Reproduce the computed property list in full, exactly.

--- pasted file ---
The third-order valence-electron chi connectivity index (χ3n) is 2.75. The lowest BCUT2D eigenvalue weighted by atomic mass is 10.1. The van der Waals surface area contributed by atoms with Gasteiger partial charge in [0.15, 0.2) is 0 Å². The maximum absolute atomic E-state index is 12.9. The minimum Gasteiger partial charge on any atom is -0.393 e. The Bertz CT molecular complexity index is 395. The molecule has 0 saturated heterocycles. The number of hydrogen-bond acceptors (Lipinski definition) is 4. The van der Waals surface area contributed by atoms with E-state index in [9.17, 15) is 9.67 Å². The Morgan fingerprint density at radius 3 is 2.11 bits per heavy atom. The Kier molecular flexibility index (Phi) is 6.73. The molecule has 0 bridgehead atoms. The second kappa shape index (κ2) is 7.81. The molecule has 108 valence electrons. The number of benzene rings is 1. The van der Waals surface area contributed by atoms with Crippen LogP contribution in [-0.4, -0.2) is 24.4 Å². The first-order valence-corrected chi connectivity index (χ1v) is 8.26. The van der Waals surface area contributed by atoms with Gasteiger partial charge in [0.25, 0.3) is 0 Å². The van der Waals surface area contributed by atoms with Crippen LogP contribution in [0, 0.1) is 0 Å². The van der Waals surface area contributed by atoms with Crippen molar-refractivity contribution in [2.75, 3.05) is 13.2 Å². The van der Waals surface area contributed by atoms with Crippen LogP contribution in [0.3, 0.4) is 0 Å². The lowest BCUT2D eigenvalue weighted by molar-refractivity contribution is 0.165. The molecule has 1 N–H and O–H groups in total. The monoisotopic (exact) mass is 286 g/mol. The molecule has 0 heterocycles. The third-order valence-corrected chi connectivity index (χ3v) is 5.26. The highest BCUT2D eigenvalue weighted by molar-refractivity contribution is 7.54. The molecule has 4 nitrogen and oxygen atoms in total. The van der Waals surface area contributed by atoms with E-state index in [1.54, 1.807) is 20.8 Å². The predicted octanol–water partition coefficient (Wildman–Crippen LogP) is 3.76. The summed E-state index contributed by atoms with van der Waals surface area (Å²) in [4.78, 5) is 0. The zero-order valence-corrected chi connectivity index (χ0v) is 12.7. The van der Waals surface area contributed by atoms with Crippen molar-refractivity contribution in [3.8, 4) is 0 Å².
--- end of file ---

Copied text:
The third-order valence-electron chi connectivity index (χ3n) is 2.75. The lowest BCUT2D eigenvalue weighted by atomic mass is 10.1. The van der Waals surface area contributed by atoms with Gasteiger partial charge in [0.15, 0.2) is 0 Å². The maximum absolute atomic E-state index is 12.9. The minimum Gasteiger partial charge on any atom is -0.393 e. The Bertz CT molecular complexity index is 395. The molecule has 0 saturated heterocycles. The number of hydrogen-bond acceptors (Lipinski definition) is 4. The van der Waals surface area contributed by atoms with E-state index in [9.17, 15) is 9.67 Å². The Morgan fingerprint density at radius 3 is 2.11 bits per heavy atom. The Kier molecular flexibility index (Phi) is 6.73. The molecule has 0 bridgehead atoms. The second kappa shape index (κ2) is 7.81. The molecule has 108 valence electrons. The number of benzene rings is 1. The van der Waals surface area contributed by atoms with Crippen LogP contribution in [-0.4, -0.2) is 24.4 Å². The first-order valence-corrected chi connectivity index (χ1v) is 8.26. The van der Waals surface area contributed by atoms with Gasteiger partial charge in [0.25, 0.3) is 0 Å². The van der Waals surface area contributed by atoms with Crippen LogP contribution in [0, 0.1) is 0 Å². The van der Waals surface area contributed by atoms with Crippen molar-refractivity contribution in [2.75, 3.05) is 13.2 Å². The van der Waals surface area contributed by atoms with Crippen LogP contribution in [0.3, 0.4) is 0 Å². The lowest BCUT2D eigenvalue weighted by molar-refractivity contribution is 0.165. The molecule has 1 N–H and O–H groups in total. The monoisotopic (exact) mass is 286 g/mol. The molecule has 0 heterocycles. The third-order valence-corrected chi connectivity index (χ3v) is 5.26. The highest BCUT2D eigenvalue weighted by molar-refractivity contribution is 7.54. The molecule has 4 nitrogen and oxygen atoms in total. The van der Waals surface area contributed by atoms with E-state index in [1.54, 1.807) is 20.8 Å². The predicted octanol–water partition coefficient (Wildman–Crippen LogP) is 3.76. The summed E-state index contributed by atoms with van der Waals surface area (Å²) in [4.78, 5) is 0. The zero-order valence-corrected chi connectivity index (χ0v) is 12.7. The van der Waals surface area contributed by atoms with Crippen molar-refractivity contribution in [3.8, 4) is 0 Å².